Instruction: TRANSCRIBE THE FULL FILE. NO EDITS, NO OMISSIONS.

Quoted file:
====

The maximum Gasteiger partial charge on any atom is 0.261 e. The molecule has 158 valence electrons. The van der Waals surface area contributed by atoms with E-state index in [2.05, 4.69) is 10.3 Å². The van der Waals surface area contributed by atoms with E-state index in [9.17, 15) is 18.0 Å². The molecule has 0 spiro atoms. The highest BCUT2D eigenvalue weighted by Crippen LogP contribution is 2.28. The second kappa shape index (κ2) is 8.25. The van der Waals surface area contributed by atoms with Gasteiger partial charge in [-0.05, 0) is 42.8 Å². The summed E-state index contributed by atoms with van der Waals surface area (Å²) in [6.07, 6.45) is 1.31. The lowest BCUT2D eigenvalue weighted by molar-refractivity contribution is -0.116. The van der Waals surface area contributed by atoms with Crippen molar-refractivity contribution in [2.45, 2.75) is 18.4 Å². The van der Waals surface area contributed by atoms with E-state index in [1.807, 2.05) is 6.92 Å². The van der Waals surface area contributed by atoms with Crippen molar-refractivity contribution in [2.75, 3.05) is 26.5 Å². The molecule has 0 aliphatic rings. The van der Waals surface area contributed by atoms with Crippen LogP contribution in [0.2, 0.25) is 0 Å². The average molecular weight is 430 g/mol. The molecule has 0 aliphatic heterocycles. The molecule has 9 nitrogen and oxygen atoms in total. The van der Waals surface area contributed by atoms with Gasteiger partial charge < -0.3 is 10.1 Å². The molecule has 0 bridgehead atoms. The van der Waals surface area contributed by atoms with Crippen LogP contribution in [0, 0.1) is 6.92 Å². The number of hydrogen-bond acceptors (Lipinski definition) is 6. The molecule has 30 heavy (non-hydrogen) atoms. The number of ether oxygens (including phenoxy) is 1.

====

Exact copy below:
The maximum Gasteiger partial charge on any atom is 0.261 e. The molecule has 158 valence electrons. The van der Waals surface area contributed by atoms with E-state index in [2.05, 4.69) is 10.3 Å². The van der Waals surface area contributed by atoms with E-state index in [9.17, 15) is 18.0 Å². The molecule has 0 spiro atoms. The highest BCUT2D eigenvalue weighted by Crippen LogP contribution is 2.28. The second kappa shape index (κ2) is 8.25. The van der Waals surface area contributed by atoms with Gasteiger partial charge in [-0.05, 0) is 42.8 Å². The summed E-state index contributed by atoms with van der Waals surface area (Å²) in [6.07, 6.45) is 1.31. The lowest BCUT2D eigenvalue weighted by molar-refractivity contribution is -0.116. The van der Waals surface area contributed by atoms with Crippen molar-refractivity contribution in [2.45, 2.75) is 18.4 Å². The van der Waals surface area contributed by atoms with E-state index in [1.807, 2.05) is 6.92 Å². The van der Waals surface area contributed by atoms with Crippen molar-refractivity contribution in [2.75, 3.05) is 26.5 Å². The molecule has 0 aliphatic rings. The van der Waals surface area contributed by atoms with Crippen LogP contribution in [0.2, 0.25) is 0 Å². The average molecular weight is 430 g/mol. The molecule has 0 aliphatic heterocycles. The molecule has 9 nitrogen and oxygen atoms in total. The van der Waals surface area contributed by atoms with Gasteiger partial charge < -0.3 is 10.1 Å². The molecule has 0 bridgehead atoms. The van der Waals surface area contributed by atoms with Crippen LogP contribution in [0, 0.1) is 6.92 Å². The number of hydrogen-bond acceptors (Lipinski definition) is 6. The molecule has 30 heavy (non-hydrogen) atoms. The number of ether oxygens (including phenoxy) is 1.